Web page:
On Thu, Jun 7, 2012 at 4:16 PM, Reini Urban wrote:
On Thu, Jun 7, 2012 at 2:36 PM, Todd Rinaldo wrote:
As I understand it, one has to have a commit bit in order to see the voting system for cherry pick candidates into maintenance branches, Is that true? If not, how can I see this information?
It's a good question. I don't know the answer, but ISTR both Jesse
and Ricardo asking for folks to find ways to make it more public,
scalable, robust, etc. As Leon has now posted, the source code is
there to be fiddled with.
But remember, cherrymaint was a nifty, quick hack to work around the
absence of a maint pumpking. More visibility would be a very good
thing, but there would need to be other changes as well in order to
manage additional input. IMO, we need not only a way for more people
to say "please get patch 123 into the next release," but also (and
even more importantly), a way for people to say, "Assign patch 123 to
me; I'll test it on versions I, J, K of compiler/platforms X, Y, Z in
configurations A, B, C, and while I'm there I'll read and understand
what it's doing and determine whether it preserves binary
compatibility, and has adequate test coverage, and I'll step through
it in gdb to see if it's really doing what we're saying it's doing,
and slam it against valgrind to see what breaks, and I'll weigh the
benefits against the risks for putting it in maint, etc."
My point is that there is more than one definition of "voting up" a
commit. There is nothing wrong with the first (easier) kind in and of
itself. I hope we find ways to make lots more of the second kind
easier too because that's the real impediment to more ambitious maint
As I see it, almost none of the affected managers have information on
that, only Craig Berry for his "frequent" vms releases. (sorry, just
I don't get the joke but I'm also not bothered by it; every source
tarball has what's needed to build on VMS, so the frequency is the
same as every other platform.
No activeperl, mingw, debian, redhat, macports, bsd, cygwin, ...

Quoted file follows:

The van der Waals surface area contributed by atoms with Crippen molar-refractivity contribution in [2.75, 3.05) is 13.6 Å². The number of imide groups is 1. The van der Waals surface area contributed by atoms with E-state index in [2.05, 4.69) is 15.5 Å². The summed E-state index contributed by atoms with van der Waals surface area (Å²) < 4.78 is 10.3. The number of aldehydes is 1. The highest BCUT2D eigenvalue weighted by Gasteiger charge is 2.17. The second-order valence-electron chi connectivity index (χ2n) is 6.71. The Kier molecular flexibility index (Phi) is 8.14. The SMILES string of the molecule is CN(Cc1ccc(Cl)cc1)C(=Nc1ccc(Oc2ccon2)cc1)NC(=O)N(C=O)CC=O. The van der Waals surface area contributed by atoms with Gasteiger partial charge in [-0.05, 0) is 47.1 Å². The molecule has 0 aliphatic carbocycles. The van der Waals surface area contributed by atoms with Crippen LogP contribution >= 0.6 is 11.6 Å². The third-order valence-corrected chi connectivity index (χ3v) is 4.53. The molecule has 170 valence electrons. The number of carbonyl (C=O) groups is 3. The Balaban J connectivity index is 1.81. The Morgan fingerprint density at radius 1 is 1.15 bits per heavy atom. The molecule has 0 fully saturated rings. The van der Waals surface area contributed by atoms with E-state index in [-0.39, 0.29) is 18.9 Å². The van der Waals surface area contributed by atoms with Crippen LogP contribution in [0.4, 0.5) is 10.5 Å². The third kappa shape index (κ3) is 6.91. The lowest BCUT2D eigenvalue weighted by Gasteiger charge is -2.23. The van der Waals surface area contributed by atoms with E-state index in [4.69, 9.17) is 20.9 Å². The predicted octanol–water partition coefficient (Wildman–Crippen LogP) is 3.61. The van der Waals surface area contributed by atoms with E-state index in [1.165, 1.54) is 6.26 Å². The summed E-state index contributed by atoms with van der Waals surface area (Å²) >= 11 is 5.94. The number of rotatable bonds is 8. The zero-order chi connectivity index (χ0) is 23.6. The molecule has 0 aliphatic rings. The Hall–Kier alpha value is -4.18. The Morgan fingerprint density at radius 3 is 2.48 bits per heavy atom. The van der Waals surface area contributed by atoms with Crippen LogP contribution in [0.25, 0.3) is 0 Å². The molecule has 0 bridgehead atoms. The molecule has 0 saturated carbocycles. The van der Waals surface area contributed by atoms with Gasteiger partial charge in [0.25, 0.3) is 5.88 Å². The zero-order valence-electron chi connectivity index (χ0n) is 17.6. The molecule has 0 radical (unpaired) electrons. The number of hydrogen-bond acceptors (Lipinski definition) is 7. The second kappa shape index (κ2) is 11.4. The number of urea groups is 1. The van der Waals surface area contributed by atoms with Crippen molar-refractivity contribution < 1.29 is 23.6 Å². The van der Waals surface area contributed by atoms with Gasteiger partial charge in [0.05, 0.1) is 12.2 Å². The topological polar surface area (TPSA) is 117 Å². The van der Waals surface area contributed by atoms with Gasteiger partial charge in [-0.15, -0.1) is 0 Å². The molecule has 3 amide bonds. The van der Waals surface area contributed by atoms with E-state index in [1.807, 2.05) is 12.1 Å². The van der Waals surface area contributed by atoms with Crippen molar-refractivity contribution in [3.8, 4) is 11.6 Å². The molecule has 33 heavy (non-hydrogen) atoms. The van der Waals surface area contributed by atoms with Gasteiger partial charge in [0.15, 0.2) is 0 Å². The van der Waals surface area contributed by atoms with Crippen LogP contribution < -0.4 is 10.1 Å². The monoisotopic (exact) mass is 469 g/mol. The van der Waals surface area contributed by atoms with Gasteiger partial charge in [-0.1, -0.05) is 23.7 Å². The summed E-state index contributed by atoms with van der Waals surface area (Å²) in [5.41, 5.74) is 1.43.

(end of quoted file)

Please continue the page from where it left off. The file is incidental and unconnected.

release managers can see what patches should be or will be backported
to their maintainance branches, nor can they vote on it.
On the other way round there is also not lots of information flowing.
At least windows, debian and cygwin try
to get their patches into blead, from time to time.
I don't understand this at all. Steve Hay committed a boatload of
Windows patches today. There are rather a lot of committers -- the
list is publicly available here:
And I'm fairly certain some of those 45 folks work for ActiveState or
one of the Linux distros, and of course there are quite a few notable
CPAN authors on the list. booking.com has rather assertively placed
itself in the middle of things with both people and money, which is a
rather nice example of enlightened self-interest. As far as I know,
there are no employees of HP/Oracle/Apple/IBM/Microsoft on the list,
yet Perl works just fine on many (though not all) of the operating
systems produced by those companies, and quite a few people spend
effort getting things working even on platforms they don't normally
Plus every release announcement contains a list of contributors, many
of whom are not committers, so clearly a lot of good work is getting
done without any official or unofficial representation. Ricardo and
his predecessors have been harping on increased visibility for some
time; it's yet another thankless aspect of cat herding and it's one of
those things that will never be perfect but there are certainly no
platform or distribution prejudices that I can see.
And I see no way how that can be improved.
Saying things can't be improved is likely not going to help get them
improved. I'm probably not improving things by saying something so